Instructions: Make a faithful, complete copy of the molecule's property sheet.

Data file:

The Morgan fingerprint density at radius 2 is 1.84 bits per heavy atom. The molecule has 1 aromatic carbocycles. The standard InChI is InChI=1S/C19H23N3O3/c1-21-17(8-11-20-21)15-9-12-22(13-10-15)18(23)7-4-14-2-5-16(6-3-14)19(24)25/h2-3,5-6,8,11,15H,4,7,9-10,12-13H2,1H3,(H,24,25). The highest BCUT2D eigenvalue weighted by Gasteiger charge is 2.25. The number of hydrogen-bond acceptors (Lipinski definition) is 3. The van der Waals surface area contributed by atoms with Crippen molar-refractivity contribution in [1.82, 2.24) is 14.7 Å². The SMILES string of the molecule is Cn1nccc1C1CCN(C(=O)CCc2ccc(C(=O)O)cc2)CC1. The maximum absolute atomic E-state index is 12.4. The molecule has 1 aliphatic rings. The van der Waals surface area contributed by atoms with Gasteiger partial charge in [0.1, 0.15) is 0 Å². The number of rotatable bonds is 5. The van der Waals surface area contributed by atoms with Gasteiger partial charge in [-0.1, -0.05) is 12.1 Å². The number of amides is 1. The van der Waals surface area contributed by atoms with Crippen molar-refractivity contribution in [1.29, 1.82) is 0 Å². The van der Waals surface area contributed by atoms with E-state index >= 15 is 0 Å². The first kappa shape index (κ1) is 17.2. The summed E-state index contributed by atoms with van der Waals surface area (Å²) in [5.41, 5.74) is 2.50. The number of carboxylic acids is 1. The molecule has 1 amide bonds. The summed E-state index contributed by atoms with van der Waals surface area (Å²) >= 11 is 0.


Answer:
The Morgan fingerprint density at radius 2 is 1.84 bits per heavy atom. The molecule has 1 aromatic carbocycles. The standard InChI is InChI=1S/C19H23N3O3/c1-21-17(8-11-20-21)15-9-12-22(13-10-15)18(23)7-4-14-2-5-16(6-3-14)19(24)25/h2-3,5-6,8,11,15H,4,7,9-10,12-13H2,1H3,(H,24,25). The highest BCUT2D eigenvalue weighted by Gasteiger charge is 2.25. The number of hydrogen-bond acceptors (Lipinski definition) is 3. The van der Waals surface area contributed by atoms with Crippen molar-refractivity contribution in [1.82, 2.24) is 14.7 Å². The SMILES string of the molecule is Cn1nccc1C1CCN(C(=O)CCc2ccc(C(=O)O)cc2)CC1. The maximum absolute atomic E-state index is 12.4. The molecule has 1 aliphatic rings. The van der Waals surface area contributed by atoms with Gasteiger partial charge in [0.1, 0.15) is 0 Å². The number of rotatable bonds is 5. The van der Waals surface area contributed by atoms with Gasteiger partial charge in [-0.1, -0.05) is 12.1 Å². The number of amides is 1. The van der Waals surface area contributed by atoms with Crippen molar-refractivity contribution in [1.29, 1.82) is 0 Å². The van der Waals surface area contributed by atoms with E-state index >= 15 is 0 Å². The first kappa shape index (κ1) is 17.2. The summed E-state index contributed by atoms with van der Waals surface area (Å²) in [5.41, 5.74) is 2.50. The number of carboxylic acids is 1. The molecule has 1 amide bonds. The summed E-state index contributed by atoms with van der Waals surface area (Å²) >= 11 is 0.